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Formica Ant (Formica spp.)


Detailing the physical features, habits, territorial reach and other identifying qualities of the Formica Ant



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Image Credit: Elizabeth and Desmond L. taken in Bon Echo Provincial Park, ON
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Image Credit: Arch Baker
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Formica Ants do not sting, but they do have a few good defensive tricks up their sleeve thanks to internal chemistry and jagged 'teeth'.



Updated: 03/23/2021; Authored By Staff Writer; Content ©www.InsectIdentification.org
Ants in the Formica genus have only one knob (bump) between the thorax and abdomen. They feed on honeydew, a term for the sweet liquid excrement created by aphids. The Formica Ant actually seems to act as a shepherd to the smaller aphids, moving them to different areas of the plant over time in order to keep the aphids fed. The ant can then have a somewhat sustainable supply of the honeydew for itself and its colony.

This group of ants does not sting, but it can bite using strong mouth parts. These types of ants also spray formic acid from the tips of their abdomens at predators or perceived threats (like human fingers). The formic acid can cause mild to severe irritation depending on the proximity of the target. Colonies form in open grassland or under stones. Professional exterminators should be contacted in the event of an indoor infestation because only the death of the queen can create a permanent destruction of a colony.




General Characteristics
Capability, Shape, Texture/Pattern, Benefits, Dangers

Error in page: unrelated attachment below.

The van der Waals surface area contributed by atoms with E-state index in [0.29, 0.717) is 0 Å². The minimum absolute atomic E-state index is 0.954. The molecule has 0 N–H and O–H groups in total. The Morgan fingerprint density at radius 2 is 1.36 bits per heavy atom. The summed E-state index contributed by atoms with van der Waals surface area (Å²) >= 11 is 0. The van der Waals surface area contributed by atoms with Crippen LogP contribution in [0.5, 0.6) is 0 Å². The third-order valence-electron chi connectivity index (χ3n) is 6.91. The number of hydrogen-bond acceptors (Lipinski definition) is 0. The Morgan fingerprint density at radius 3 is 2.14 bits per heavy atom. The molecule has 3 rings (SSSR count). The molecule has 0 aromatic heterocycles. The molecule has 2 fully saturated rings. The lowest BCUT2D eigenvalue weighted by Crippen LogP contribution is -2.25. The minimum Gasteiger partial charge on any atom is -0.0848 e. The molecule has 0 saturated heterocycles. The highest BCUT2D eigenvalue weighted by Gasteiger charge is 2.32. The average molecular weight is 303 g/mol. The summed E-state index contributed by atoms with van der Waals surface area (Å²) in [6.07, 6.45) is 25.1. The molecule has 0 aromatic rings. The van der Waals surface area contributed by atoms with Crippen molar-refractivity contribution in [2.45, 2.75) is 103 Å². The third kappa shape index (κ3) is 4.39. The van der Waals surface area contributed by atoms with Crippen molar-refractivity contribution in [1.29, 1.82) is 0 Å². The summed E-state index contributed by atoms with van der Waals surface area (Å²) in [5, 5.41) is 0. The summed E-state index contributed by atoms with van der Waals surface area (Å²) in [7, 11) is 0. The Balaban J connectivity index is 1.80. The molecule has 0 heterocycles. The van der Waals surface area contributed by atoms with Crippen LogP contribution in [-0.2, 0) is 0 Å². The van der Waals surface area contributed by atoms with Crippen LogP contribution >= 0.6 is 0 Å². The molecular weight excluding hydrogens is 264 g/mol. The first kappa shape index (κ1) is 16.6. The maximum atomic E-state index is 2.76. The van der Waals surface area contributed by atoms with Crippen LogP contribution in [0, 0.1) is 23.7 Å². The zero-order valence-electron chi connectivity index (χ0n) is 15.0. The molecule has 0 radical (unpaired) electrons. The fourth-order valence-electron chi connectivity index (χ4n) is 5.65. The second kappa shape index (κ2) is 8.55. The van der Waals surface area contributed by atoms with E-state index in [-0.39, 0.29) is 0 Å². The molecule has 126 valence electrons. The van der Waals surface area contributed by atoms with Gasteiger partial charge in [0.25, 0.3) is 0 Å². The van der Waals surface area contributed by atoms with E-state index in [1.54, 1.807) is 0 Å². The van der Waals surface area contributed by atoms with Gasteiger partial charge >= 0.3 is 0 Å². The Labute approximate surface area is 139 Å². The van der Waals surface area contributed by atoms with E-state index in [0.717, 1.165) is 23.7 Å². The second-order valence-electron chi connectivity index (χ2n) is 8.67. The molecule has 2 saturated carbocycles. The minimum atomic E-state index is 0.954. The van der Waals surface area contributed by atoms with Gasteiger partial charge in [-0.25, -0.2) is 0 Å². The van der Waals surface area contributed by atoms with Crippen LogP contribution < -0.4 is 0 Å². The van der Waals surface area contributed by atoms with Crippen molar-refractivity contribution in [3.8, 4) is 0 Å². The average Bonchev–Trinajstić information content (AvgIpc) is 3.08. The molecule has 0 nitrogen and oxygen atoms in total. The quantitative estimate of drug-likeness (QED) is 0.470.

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Taxonomic Hierarchy
Species Breakdown
Kingdom: Animalia
  Phylum: Arthropoda
    Class: Insecta
      Order: Hymenoptera
        Family: Formicidae
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          Genus: Formica
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            Species: spp.
Identifying Information
Size, Colors, Features
Scientific Name: Formica spp.
Other Name(s): Black Ant, Silky Ant, Red Ant
Category: Bee, Ant, Wasp and Similar
Size (Adult; Length): 3mm to 12mm (0.11" to 0.47")
Colorwheel Graphic Colors: black; brown; red
Descriptors: small, biting, colony, infest
Relative Size Comparison
Typical Size Between 3mm (0.1in) and 12mm (0.5in)
Lo: 3mm
Md: 7.5mm
Hi: 12mm
Territorial Map*
U.S., Canada, and Mexico
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Alaska  
Hawaii  
Prince Edward Is.  
* MAP NOTES: The territorial heat map above showcases (in red) the states and territories of North America where the Formica Ant may be found (but is not limited to). This sort of data is useful when attempting to see concentrations of particular species across the continent as well as revealing possible migratory patterns over a species' given lifespan. Some insects are naturally confined by environment, weather, mating habits, food resources and the like while others see widespread expansion across most, or all, of North America. States/Territories shown above are a general indicator of areas inhabited by the Formica Ant. Insects generally go where they please, typically driven by diet, environmental changes, and / or mating habits.

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